I lit a candle in St. Patrick's Cathedral today, a little ritual I find myself carrying out when I'm in a new place, somewhat adrift and looking for inner solace. It tends to work. On my return walk home along 5th Avenue a woman sporting a super lens camera stops to take a photo of a man begging on the street corner. With a look of disbelieving disgust (and rightly so) he says: 'No photo. Please ma'am, some respect'. I cringe inwardly for the women. A momentary lapse in judgement? Who knows, maybe she felt it her right to point and shoot at whatever and whoever she wanted. But what struck me about this is how this city is forever reaching out and teaching us little nuggets of moral obligations and a sense of humility. Each day brings a surging sense of renewal, growth and possibility.
Here street vendors play Gershwin on stereos from a by-gone era as they attempt to flog old jazz records and neon-emblazed 80s CDs; girls leave coffee shops with Joan Didion under their arms and flatmates dash out at 9am on a drenched Saturday morning to buy a green juice, which although it has to be said smelt rather good in the way that it reminded me of the back-lobby in my house growing up and Mum's ever-present, ever-impressive vegetable basket. You know that greenness has got to be working the inner glow and goodness with all its earthy, elemental scent and taste. In short, this city is everything you want it to be with an extra dollop of New Yorkness on top just in-case you happened to forget for a split second where you were.
Tossing you up to stomach-churning heights, it's as quick to turn around and peg you in your place just when you feel you've got it, that you're a part of it , that every lesson life has taught you up to this point has merely been a means for preparing you for the daily jostle. I received my pegging today while again on my walk along 5th Avenue when I got blasted out of it by what I took for a stationary yellow cab. Needless to say it wasn't and as it abruptly jumped forward only to slam on the brakes in what I considered an overly-dramatic manner, the driver hammered on the horn for what felt like aeons. A tough little New York cookie inches behind me let him have what-for as she let rip a stream of expletives I daren't repeat. Silently I saluted her, this is the quick-witted street-talk that will forever separate the native New Yorker from those merely passing through,, even if you've been passing through all your life.
But what truly affects me most about this city are the footsteps you find yourself tracing on a daily basis. They say it's wise to never meet your heroes. With that in mind I count my blessings that I've never crossed paths with Bob Dylan for fear every song and subsequent experience associated with him would be now and forever irrevocably ruined should he be less than cordial towards me. That same fear however hasn't stopped me from hovering around opposite Café Dante on MacDougal St having once been told he lived there. Is it possible to be starstruck by a nondescript door on an nondescript apartment building? I fear it could very well be for I appear to adopt a most revered demeanour that calls for a hushed approach whenever in the vicinity. Utter nonsense I know but there is no debating one's reaction to a certain image, remark, experience, abode.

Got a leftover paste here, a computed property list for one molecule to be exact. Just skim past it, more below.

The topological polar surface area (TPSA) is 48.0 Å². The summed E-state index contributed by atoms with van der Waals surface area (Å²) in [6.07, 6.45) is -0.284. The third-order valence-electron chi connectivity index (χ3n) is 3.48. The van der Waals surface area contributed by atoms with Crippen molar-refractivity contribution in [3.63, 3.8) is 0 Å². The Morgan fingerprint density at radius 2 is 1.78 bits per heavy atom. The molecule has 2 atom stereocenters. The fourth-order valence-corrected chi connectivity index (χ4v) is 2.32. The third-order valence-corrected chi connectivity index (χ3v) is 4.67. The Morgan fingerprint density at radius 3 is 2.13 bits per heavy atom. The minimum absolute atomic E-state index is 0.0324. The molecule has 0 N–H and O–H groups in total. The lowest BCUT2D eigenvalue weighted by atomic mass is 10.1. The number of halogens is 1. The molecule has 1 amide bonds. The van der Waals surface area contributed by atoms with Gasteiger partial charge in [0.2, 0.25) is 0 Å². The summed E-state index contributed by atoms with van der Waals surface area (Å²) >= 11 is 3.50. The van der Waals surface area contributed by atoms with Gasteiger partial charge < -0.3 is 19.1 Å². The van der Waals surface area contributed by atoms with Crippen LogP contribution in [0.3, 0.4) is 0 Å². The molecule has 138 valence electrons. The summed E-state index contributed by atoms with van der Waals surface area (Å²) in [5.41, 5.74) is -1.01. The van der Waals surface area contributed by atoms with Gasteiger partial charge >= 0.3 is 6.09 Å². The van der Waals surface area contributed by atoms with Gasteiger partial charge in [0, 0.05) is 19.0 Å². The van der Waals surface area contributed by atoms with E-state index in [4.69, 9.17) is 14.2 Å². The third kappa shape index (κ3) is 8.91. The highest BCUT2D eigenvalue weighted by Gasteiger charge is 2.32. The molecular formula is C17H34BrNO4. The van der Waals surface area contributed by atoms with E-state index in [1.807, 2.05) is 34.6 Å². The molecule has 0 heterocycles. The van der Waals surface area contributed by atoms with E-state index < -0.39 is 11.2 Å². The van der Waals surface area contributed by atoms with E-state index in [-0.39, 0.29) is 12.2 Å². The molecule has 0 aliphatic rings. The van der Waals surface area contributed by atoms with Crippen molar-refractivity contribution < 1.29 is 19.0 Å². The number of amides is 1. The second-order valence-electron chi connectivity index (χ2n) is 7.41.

New York is a city weighed under many a rock 'n' roll tale and none more prolific than those that played out in the 60s. But who looks for Dylan or Hendrix or Lennon when Hozier is in town. Ireland's current star-on-the-rise, I had the good fortune to meet him amid a crowd of 50 as he leant his support to the Irish Arts at an exhibition showcasing Irish artists, which included work by his mother, at the Arts Foundation in DUMBO (no less! How very cultured). Under the enthusiastic weight of my over-zealous handshake I felt his bones scrunch and that pretty much did it for me. Despite his butterscotch voice, statuesque height, guitar and enticing overbite I'll never find the capacity to swoon over him in the grand tradition of my groupie past. It is beyond my ability to hold any sort of fancy notion for someone with softer, weaker hands than me. His voice will continue to entice the ear just so long as I never ever catch a glimpse of his right hand. I'm a little puce at the memory of my vice-like grip and led to wonder does this make him more feminine or me more masculine? Please god, may this be a case of the former for I've enough to contend with the taxi rage and unsolicited camera shooters. For now I'll continue to ebb and flow in the grand style of the city, retrace Dylan's footsteps again and again, avoid all delicate forms of the male hand and sit in rosy expectation of the next new wonder about to be dished out by NYC.Suggest a correction